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From: Howard Hinnant (hinnant_at_[hidden])
Date: 2005-04-24 18:52:38

On Apr 24, 2005, at 3:34 PM, Peter Dimov wrote:

> Ion Gaztañaga wrote:
>> For what I've seen in code, read_write_mutex has a lot of options
>> regarding reader/writer priorities and for that uses conditions and
>> mutexes to offer that functionality. The overhead is bigger than
>> mutexes, but I think the critical section you have chosen is very
>> small, and where read_writer_mutex shines is when you have to lock
>> expensive operations (lookups for example, in data-bases) with lots
>> of readers. In that case, a mutex would
>> serialize all, but read_writer_mutex would allow concurrent
>> readers.
> Yes. However my suspicion is that read/write locks only speed up code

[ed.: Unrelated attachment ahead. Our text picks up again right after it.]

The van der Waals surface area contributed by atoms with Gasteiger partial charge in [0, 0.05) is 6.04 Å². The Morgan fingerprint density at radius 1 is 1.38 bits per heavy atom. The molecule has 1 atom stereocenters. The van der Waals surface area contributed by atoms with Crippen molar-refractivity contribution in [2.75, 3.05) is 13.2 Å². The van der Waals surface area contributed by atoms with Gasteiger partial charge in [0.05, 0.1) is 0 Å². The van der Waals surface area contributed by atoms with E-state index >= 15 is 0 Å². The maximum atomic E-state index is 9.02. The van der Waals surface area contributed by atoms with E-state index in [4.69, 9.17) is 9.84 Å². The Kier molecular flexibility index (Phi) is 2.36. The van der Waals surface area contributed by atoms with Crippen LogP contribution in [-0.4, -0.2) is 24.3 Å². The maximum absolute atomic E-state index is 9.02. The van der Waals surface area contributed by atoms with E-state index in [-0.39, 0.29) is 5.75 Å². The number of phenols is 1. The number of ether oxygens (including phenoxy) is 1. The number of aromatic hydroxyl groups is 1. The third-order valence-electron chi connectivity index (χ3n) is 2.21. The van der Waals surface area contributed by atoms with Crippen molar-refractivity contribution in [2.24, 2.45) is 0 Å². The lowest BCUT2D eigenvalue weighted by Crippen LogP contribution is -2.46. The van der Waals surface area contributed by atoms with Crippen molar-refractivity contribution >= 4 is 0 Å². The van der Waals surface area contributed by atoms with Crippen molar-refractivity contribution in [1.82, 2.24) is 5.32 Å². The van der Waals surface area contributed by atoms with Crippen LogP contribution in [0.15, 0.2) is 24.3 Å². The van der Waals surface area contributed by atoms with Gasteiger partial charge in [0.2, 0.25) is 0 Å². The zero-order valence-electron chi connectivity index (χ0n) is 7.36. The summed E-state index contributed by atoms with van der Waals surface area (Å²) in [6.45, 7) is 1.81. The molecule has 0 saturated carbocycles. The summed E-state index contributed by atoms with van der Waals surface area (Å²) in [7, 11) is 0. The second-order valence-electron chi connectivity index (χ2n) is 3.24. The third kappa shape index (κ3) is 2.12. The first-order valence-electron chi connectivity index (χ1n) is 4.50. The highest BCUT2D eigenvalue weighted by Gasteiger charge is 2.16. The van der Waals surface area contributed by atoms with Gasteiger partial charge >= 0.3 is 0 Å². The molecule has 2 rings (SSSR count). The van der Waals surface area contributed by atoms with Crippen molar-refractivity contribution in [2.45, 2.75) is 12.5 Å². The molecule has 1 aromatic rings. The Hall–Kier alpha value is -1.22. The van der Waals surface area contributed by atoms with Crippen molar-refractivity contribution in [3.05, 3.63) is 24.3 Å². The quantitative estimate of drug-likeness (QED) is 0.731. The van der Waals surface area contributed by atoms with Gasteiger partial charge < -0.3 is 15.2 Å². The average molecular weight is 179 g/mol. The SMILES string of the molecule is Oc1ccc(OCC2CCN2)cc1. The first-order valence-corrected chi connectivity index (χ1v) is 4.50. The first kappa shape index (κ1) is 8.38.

> that has been written in an inefficient (MT-unfriendly) way. For high
> performance, critical regions need to be as small and quick as
> possible, and read/write locks appear to target the case where the
> critical regions are relatively large and slow.

I suspect that there will always be cases where tiny critical regions
are just not practical, where writers are rare compared to readers, and
thus where read-write locks are a good performance win, especially on a
multi-processor architecture.

That being said, it occurred to me as I ran your test on the
Metrowerks::threads lib (and got similar results) that the first thing
we (and boost) do on read_lock is lock a mutex so that the read_write
mutex state is protected while updating it. I haven't even begun to
figure it out, but I strongly suspect that a lock-free algorithm for
read_lock could be developed. This could reduce the need for
read_write mutex to lock an internal mutex, thus expanding (perhaps
significantly) the contexts where read-write locks make sense.


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